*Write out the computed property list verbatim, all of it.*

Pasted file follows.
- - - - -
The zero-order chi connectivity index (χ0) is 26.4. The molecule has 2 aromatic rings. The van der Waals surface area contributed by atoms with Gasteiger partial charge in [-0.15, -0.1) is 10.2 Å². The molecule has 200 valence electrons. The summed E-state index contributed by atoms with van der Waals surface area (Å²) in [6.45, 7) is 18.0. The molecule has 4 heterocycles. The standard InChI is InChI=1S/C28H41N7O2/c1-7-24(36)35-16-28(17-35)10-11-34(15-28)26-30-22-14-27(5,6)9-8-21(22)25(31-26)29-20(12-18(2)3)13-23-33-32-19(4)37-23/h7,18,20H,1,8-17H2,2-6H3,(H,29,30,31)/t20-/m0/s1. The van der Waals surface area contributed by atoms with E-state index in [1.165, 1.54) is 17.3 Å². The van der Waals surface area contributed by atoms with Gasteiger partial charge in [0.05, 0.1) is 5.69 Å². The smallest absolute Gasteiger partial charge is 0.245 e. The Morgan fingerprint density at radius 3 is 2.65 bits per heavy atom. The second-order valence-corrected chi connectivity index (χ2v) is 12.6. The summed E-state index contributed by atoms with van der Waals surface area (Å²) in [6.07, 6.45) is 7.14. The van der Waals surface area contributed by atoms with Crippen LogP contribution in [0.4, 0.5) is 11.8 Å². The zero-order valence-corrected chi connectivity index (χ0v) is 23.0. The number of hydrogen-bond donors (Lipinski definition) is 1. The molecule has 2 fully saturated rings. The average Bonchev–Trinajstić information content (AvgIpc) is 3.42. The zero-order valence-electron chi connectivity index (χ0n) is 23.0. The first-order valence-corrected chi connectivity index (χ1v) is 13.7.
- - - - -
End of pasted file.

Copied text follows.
The zero-order chi connectivity index (χ0) is 26.4. The molecule has 2 aromatic rings. The van der Waals surface area contributed by atoms with Gasteiger partial charge in [-0.15, -0.1) is 10.2 Å². The molecule has 200 valence electrons. The summed E-state index contributed by atoms with van der Waals surface area (Å²) in [6.45, 7) is 18.0. The molecule has 4 heterocycles. The standard InChI is InChI=1S/C28H41N7O2/c1-7-24(36)35-16-28(17-35)10-11-34(15-28)26-30-22-14-27(5,6)9-8-21(22)25(31-26)29-20(12-18(2)3)13-23-33-32-19(4)37-23/h7,18,20H,1,8-17H2,2-6H3,(H,29,30,31)/t20-/m0/s1. The van der Waals surface area contributed by atoms with E-state index in [1.165, 1.54) is 17.3 Å². The van der Waals surface area contributed by atoms with Gasteiger partial charge in [0.05, 0.1) is 5.69 Å². The smallest absolute Gasteiger partial charge is 0.245 e. The Morgan fingerprint density at radius 3 is 2.65 bits per heavy atom. The second-order valence-corrected chi connectivity index (χ2v) is 12.6. The summed E-state index contributed by atoms with van der Waals surface area (Å²) in [6.07, 6.45) is 7.14. The van der Waals surface area contributed by atoms with Crippen LogP contribution in [0.4, 0.5) is 11.8 Å². The zero-order valence-corrected chi connectivity index (χ0v) is 23.0. The number of hydrogen-bond donors (Lipinski definition) is 1. The molecule has 2 fully saturated rings. The average Bonchev–Trinajstić information content (AvgIpc) is 3.42. The zero-order valence-electron chi connectivity index (χ0n) is 23.0. The first-order valence-corrected chi connectivity index (χ1v) is 13.7.